very good. Now there are entire episodes from the Republicans point of view and as the season builds, including a 'live' debate, it's really not clear who's going to win. The White House is having some problems too, including nuclear reactors and military leaks. Perhaps the best episode is the last but one - 'Institutional Memory'. It's a sign-off for a lot of the characters, away from all the ceremony of the final episode. Where 'Tomorrow' focuses on the future of the White House, 'Institutional Memory' is more of a look back, a goodbye to the characters and to the building. But through all this there are two questions that hang over this (very good) season. Questions that will probably never be answered. First of all: what did they do to Toby? After being integral to the show and the staff for the entire run, he's shoved off into a sidenote. It doesn't help that the arc makes barely any sense. Toby Zeigler would never, not in a million years, betray the president. Richard Schiff said as much in an interview. So when he says 'I was the leak', the obvious reaction is 'No you weren't, why are you saying that?' Are we meant to believe that he's lying in order to protect the Santos campaign? Seems unrealistic. He'd always been critical of Santos, and going to jail would be to abandon his two young children. So he must he must be telling the truth. Which is also ridiculous. Either way, Toby is not treated fairly.
And it isn't clear whether Leo's death was planned, or just made sadly necessary. John Spencer's death is announced before episode ten, 'Running Mates', with his last appearance being in episode thirteen, 'The Cold'. Leo dies from a heart attack in episode seventeen, 'Election Day Part II'. It would seem that this was a last minute change to accommodate for the loss of an actor, but where was Leo in episode one's flash forward? The season starts with a scene from three years in the future, where most of the characters are waiting for the new president to arrive. Leo isn't there, or even mentioned. It was aired several months before John Spencer's death, so there's no way they could have re-filmed it. So Leo must have had a reason for not being there. Maybe, as the Vice-President, he'd just be somewhere else, or they'd planned the character's death all along. Although, from a writing point of view, giving a character two heart attacks in two seasons doesn't make much sense. Either way, 'Requiem' has a sense of finality about it, a tragic end to one of the show's finest characters.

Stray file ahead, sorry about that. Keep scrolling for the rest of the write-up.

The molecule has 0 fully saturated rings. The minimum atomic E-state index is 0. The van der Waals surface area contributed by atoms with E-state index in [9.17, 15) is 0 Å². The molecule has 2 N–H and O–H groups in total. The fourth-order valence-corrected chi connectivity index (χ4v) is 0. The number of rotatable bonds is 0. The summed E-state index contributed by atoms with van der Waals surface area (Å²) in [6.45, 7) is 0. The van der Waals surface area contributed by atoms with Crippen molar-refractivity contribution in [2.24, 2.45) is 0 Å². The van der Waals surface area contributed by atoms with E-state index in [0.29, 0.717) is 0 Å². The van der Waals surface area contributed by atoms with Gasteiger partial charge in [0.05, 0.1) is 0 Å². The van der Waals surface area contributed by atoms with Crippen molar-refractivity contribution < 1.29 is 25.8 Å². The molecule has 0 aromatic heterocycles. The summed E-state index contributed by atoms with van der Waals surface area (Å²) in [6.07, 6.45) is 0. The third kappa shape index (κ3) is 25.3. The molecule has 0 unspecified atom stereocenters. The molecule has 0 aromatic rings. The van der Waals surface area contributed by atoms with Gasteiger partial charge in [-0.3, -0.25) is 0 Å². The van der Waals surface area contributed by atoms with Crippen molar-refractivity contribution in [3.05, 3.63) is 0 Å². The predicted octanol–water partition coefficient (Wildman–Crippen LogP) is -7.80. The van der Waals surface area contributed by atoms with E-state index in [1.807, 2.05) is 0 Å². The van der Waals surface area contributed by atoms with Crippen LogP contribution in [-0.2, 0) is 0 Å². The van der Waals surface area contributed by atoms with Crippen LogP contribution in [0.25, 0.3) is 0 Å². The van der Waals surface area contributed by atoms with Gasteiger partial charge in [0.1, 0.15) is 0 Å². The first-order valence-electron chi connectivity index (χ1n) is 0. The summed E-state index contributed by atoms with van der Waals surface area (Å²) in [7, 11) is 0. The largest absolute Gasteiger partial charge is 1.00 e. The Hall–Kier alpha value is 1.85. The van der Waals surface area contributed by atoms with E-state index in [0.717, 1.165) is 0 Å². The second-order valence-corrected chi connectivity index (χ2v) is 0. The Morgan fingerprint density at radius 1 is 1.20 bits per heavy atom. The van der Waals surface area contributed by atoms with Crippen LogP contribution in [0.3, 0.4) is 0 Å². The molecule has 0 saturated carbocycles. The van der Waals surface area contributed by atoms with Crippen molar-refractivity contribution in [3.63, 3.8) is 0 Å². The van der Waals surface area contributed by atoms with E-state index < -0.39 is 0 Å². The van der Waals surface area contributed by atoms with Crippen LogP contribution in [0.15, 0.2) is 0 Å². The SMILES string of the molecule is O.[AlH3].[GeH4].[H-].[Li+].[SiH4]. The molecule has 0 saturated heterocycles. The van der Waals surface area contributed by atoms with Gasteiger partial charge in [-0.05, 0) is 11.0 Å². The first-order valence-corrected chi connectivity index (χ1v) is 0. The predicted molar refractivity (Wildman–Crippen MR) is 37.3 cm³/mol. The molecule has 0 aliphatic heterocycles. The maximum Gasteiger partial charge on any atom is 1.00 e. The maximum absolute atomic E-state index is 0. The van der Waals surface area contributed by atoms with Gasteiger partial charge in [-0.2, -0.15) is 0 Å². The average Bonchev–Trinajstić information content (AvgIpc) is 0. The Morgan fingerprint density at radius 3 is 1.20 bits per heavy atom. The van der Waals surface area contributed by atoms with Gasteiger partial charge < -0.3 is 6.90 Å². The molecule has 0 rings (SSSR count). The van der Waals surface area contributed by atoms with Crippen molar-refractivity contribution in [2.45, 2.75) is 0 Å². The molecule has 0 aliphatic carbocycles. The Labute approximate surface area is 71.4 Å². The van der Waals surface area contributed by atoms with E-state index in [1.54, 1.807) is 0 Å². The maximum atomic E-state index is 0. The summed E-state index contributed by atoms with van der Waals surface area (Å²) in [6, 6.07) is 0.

Statements from the producers contradict each other about a planned Vinick or Santos win. Whether John Spencer's death forced them to change their minds or not, the final script was written long before. Overall, The West Wing might not be entirely consistent in quality - a brilliant first four years followed by a scramble to find itself again. Sometimes things get lost in Mandyville, but there's no doubt it's one of the best television shows ever made.
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